Results 1  10
of
19
Automatic Translation of FORTRAN Programs to Vector Form
 ACM Transactions on Programming Languages and Systems
, 1987
"... This paper discusses the theoretical concepts underlying a project at Rice University to develop an automatic translator, called PFC (for Parallel FORTRAN Converter), from FORTRAN to FORTRAN 8x. The Rice project, based initially upon the research of Kuck and others at the University of Illinois [6, ..."
Abstract

Cited by 293 (32 self)
 Add to MetaCart
This paper discusses the theoretical concepts underlying a project at Rice University to develop an automatic translator, called PFC (for Parallel FORTRAN Converter), from FORTRAN to FORTRAN 8x. The Rice project, based initially upon the research of Kuck and others at the University of Illinois [6, 1721, 24, 32, 36], is a continuation of work begun while on leave at IBM Research in Yorktown Heights, N.Y. Our first implementation was based on the Illinois PARAFRASE compiler [20, 36], but the current version is a completely new program (although it performs many of the same transformations as PARAFRASE). Other projects that have influenced our work are the Texas Instruments ASC compiler [9, 33], the Cray1 FORTRAN compiler [15], and the Massachusetts Computer Associates Vectorizer [22, 25]. The paper is organized into seven sections. Section 2 introduces FORTRAN 8x and gives examples of its use. Section 3 presents an overview of the translation process along with an extended translation example. Section 4 develops the concept of interstatement dependence and shows how it can be applied to the problem of vectorization. Loop carried dependence and loop independent dependence are introduced in this section to extend dependence to multiple statements and multiple loops. Section 5 develops dependencebased algorithms for code generation and transformations for enhancing the parallelism of a statement. Section 6 describes a method for extending the power of data dependence to control statements by the process of IF conversion. Finally, Section 7 details the current state of PFC and our plans for its continued development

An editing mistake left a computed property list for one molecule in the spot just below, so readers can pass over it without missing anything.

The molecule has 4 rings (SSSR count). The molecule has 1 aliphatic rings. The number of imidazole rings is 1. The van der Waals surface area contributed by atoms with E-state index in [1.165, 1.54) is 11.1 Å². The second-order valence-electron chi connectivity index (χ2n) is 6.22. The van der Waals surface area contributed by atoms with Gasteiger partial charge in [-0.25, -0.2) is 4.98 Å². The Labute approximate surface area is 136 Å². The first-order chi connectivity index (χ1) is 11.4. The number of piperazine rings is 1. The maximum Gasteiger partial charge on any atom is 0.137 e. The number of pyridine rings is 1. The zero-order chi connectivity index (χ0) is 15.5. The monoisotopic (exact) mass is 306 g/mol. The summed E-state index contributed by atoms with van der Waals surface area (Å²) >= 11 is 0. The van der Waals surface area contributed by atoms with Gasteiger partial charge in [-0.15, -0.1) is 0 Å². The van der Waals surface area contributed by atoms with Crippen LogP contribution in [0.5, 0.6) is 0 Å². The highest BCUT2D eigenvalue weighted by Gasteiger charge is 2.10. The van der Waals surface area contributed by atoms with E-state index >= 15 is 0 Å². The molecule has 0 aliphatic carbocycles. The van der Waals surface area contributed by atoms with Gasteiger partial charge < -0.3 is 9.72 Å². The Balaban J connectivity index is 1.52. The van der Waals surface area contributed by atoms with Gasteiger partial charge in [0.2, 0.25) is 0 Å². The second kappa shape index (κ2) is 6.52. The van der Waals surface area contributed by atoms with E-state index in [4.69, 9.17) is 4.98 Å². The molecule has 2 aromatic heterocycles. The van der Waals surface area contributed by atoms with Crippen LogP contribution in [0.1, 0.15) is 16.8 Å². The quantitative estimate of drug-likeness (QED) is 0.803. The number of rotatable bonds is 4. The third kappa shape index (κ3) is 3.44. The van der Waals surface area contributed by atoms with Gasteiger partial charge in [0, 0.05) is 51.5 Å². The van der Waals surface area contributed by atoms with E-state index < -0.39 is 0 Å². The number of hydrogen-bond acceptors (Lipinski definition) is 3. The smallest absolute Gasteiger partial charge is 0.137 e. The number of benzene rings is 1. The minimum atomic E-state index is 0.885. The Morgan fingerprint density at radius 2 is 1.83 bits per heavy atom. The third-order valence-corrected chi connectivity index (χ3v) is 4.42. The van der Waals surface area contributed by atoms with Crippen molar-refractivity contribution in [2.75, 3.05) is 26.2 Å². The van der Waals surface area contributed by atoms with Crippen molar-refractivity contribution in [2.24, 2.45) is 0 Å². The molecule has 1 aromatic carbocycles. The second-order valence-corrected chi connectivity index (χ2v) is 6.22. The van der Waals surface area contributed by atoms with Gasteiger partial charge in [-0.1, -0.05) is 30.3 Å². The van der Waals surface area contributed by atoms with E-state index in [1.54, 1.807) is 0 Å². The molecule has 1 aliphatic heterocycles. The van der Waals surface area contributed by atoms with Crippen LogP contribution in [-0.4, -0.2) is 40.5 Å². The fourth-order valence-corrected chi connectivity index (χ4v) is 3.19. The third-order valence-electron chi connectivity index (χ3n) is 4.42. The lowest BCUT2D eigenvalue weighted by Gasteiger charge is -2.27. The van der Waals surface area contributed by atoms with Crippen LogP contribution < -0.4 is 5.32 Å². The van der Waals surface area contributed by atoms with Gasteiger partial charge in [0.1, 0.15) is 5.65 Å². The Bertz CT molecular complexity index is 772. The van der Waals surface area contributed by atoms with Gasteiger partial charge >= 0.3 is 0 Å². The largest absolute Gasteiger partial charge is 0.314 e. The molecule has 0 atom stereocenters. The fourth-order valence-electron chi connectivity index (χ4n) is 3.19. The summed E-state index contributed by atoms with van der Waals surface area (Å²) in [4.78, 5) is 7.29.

Channel assignment with separation for interference avoidance in wireless networks
 IEEE Transactions on Parallel and Distributed Systems
, 2003
"... Abstract—Given an integer>1, a vector ð 1; 2;...; 1Þ of nonnegative integers, and an undirected graph G ðV;EÞ, an Lð 1; 2;...; 1Þcoloring of G is a function f from the vertex set V to a set of nonnegative integers such that jfðuÞ fðvÞj i, if dðu; vÞ i; 1 i 1, where dðu; vÞ is the distance (i.e., ..."
Abstract

Cited by 22 (5 self)
 Add to MetaCart
Abstract—Given an integer>1, a vector ð 1; 2;...; 1Þ of nonnegative integers, and an undirected graph G ðV;EÞ, an Lð 1; 2;...; 1Þcoloring of G is a function f from the vertex set V to a set of nonnegative integers such that jfðuÞ fðvÞj i, if dðu; vÞ i; 1 i 1, where dðu; vÞ is the distance (i.e., the minimum number of edges) between the vertices u and v. An optimal Lð 1; 2;...; 1Þcoloring for G is one using the smallest range of integers over all such colorings. This problem has relevant application in channel assignment for interference avoidance in wireless networks, where channels (i.e., colors) assigned to interfering stations (i.e., vertices) at distance i must be at least i apart, while the same channel can be reused in vertices whose distance is at least. In particular, two versions of the coloring problem—Lð2; 1; 1Þ and Lð 1; 1;...; 1Þ—are considered. Since these versions of the problem are NPhard for general graphs, efficient algorithms for finding optimal colorings are provided for specific graphs modeling realistic wireless networks, including rings, bidimensional grids, and cellular grids.
On the Impact of Forgetting on Learning Machines
 Journal of the ACM
, 1993
"... this paper contributes toward the goal of understanding how a computer can be programmed to learn by isolating features of incremental learning algorithms that theoretically enhance their learning potential. In particular, we examine the effects of imposing a limit on the amount of information that ..."
Abstract

Cited by 10 (3 self)
 Add to MetaCart
this paper contributes toward the goal of understanding how a computer can be programmed to learn by isolating features of incremental learning algorithms that theoretically enhance their learning potential. In particular, we examine the effects of imposing a limit on the amount of information that learning algorithm can hold in its memory as it attempts to This work was facilitated by an international agreement under NSF Grant 9119540.
Asynchronous training in wireless sensor networks
 Proc. 3rd AlgoSensors, Wroclaw
, 2007